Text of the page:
Wednesday, March 9, 2011

Thinking About Inclusion and Paradigm Shifts

I was honoured to be one of the panelists at the screening of the incredible documentary, Including Samuel at the University.  There were four of us sharing our responses to the film and our hopes and fears about inclusion for our children.  I was invited because Aidan is just beginning his journey into the system.

Photo courtesy, Dan Habib:

What stood out for me the most was the answer to the question, "Where does inclusion work?" 
The answer, drumroll please.....
"In the family." 
Whole heartedly. 
As I watched the film I kept thinking of my father in the 1970's and how he wasn't included.  He was sent off to a hospital where he wore his pajamas all day while watching television in the sitting room. Our family watched as the paradigm shifted.  As patients began to be dressed for their day.  Still watching television, but given some dignity while doing so. 

Things changed at the hospital, so my dad's entire ward  was re-located to an institution.  The Funny Farm - people in our town called it.  A different ward than that for the insane or mentally challenged: this ward was a chronic-care ward which housed mostly very old people. Dad was the youngest one there, at first, until a teenager who had been in a car accident and was paralyzed, and speechless was admitted and shared a room with him. 

Over time, as the paradigm continued to shift, people in the chronic-care ward were taken out into the community to do "regular" things.  Bowl, with a trough-like plank on their knees to push the bowling ball down the alley from their wheelchair.  Shop at the mall, and eat in the food court.  They were even taken on the Chi-Cheemaun ferry cruise from Owen Sound, up to it's summer spot in Tobermory. 

For those outings, I skipped school and went along too.  It was fiercely important to me.  You see, Dad had been a Captain and Pilot on the grain ships before his illness stopped him in his tracks.  So, the trip on the ferry was very important to us.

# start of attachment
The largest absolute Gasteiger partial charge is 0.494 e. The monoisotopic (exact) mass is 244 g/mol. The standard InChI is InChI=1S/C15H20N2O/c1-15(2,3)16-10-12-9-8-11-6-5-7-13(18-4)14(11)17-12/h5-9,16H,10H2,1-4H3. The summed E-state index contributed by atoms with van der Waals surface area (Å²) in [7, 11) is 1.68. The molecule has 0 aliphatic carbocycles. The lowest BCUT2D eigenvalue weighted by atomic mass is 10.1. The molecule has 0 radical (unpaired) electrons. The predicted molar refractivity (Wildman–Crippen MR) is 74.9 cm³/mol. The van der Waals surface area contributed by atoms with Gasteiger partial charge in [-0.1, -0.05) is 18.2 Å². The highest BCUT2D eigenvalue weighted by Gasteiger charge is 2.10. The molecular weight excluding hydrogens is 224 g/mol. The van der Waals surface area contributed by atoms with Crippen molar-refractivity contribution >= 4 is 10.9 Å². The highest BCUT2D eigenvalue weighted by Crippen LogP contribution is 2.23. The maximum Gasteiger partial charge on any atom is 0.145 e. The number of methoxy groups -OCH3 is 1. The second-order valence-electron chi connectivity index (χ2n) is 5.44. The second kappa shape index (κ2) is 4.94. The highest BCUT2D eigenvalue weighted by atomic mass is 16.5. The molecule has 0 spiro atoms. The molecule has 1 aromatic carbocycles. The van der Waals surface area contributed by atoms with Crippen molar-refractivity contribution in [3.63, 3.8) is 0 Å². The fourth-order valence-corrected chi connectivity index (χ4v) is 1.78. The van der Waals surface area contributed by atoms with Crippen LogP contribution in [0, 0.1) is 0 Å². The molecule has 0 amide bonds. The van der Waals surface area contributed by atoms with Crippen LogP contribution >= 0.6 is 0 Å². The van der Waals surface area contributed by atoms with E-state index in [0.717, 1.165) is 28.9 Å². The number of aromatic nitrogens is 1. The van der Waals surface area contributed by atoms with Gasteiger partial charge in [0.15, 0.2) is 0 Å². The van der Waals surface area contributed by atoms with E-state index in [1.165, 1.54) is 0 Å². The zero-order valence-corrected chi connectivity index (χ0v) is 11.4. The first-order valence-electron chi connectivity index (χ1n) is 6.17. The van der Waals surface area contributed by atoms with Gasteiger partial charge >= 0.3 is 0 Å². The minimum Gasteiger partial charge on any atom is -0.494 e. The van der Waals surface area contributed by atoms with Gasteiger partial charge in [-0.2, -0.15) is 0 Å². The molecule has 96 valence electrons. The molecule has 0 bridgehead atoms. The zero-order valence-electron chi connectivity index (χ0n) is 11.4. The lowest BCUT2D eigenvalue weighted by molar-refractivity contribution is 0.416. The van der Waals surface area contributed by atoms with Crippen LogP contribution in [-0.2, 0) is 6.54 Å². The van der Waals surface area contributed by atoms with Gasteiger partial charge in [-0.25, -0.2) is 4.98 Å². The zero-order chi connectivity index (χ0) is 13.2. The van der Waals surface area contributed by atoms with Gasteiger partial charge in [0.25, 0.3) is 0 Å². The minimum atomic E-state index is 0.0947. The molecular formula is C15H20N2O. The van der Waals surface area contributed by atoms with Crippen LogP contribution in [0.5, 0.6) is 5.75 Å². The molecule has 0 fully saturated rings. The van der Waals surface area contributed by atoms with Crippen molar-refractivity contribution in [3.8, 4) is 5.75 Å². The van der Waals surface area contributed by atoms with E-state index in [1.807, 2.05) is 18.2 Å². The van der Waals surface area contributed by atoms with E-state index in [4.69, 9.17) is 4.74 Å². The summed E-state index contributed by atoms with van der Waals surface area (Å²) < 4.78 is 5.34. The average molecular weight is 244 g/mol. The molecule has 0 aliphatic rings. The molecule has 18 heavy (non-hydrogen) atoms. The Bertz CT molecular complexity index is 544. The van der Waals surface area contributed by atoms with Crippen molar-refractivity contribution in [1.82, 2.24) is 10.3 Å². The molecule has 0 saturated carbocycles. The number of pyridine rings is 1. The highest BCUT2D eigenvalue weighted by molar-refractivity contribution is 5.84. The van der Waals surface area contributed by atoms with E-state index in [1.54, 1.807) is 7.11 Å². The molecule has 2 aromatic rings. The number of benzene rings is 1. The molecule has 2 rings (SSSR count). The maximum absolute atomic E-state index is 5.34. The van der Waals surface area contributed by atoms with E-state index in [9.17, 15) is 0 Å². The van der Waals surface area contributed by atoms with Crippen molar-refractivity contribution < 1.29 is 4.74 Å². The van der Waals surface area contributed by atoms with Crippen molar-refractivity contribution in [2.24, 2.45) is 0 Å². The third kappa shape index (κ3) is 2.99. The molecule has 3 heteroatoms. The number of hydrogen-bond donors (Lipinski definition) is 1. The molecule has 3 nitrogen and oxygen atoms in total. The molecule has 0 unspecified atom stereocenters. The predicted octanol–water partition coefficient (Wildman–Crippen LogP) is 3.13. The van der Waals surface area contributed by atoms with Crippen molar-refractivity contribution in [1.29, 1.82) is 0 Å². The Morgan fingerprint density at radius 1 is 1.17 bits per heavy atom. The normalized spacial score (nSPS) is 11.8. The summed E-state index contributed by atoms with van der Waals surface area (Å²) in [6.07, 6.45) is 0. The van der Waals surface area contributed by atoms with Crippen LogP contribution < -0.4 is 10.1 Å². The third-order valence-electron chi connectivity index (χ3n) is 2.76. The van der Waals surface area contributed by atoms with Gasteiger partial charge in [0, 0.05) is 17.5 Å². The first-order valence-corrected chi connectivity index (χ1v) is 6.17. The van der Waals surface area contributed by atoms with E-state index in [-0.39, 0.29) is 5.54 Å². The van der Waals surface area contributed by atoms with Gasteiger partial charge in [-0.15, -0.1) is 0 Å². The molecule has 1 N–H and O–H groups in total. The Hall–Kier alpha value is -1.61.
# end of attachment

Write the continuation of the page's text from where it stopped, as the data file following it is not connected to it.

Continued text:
Tobermory, Ontario_2486
Photo Courtesy:

I would go along as a helper, and during one of the earlier trips I pushed my dad's wheelchair to the bough of the ferry so he could look out the window and enjoy the scenery of Georgian Bay.  A group of "typical" people were sitting nearby, and when they saw us coming, they looked disgusted; like we were going to ruin their ferry-cruise experience.  They ended up moving seats to be further away from us.

I remember being so hurt by that.  I didn't know how to handle it, I just felt it like I'd been kicked in the stomach.

Fast forward fifteen years.  The trips continued - but I was living out West at the time; so I didn't go.  Mom always told me about it, and sent photos.  On one occassion, the Captain of the ferry invited my Dad up to the wheelhouse to visit with him.  It took several workers to lift dad up the narrow stairs; but they did it. 

That's something else I'm fiercely proud of.  That times change.  That attitudes change. That individuals like my dad were finally given a fair shake and the respect they deserved. 

I've got more to say on the Including Samuel documentary and Aidan, but that will have to wait for another post.


Becca said...

This made me cry today, Carol. Can't really put into words what I'm thinking, but while I'm glad things shifted for the better, I'm so sad for what he went through. You are part of the change. Things will continue to evolve, inclusion, understanding and RESPECT will continue to push their way to the forefront, changing lives.

Carol N. said...

Becca asked in an e-mail what my dad's illness was. So, I thought I'd put it here in case any other readers are wondering.

My dad contracted Encephalitis in 1972. The virus gave him a brain injury which resulted in a slow(ish) degeneration of his ability to walk and talk. But, he could still play cribbage and beat us; almost right up until the end.

He held Kieran and Liam, and looked proud as any grandpa could. Dad passed away in 2006 from cancer. He knew Aidan was on the way, but didn't get to meet him. He would have been fiercely proud of him too; I'm sure of it.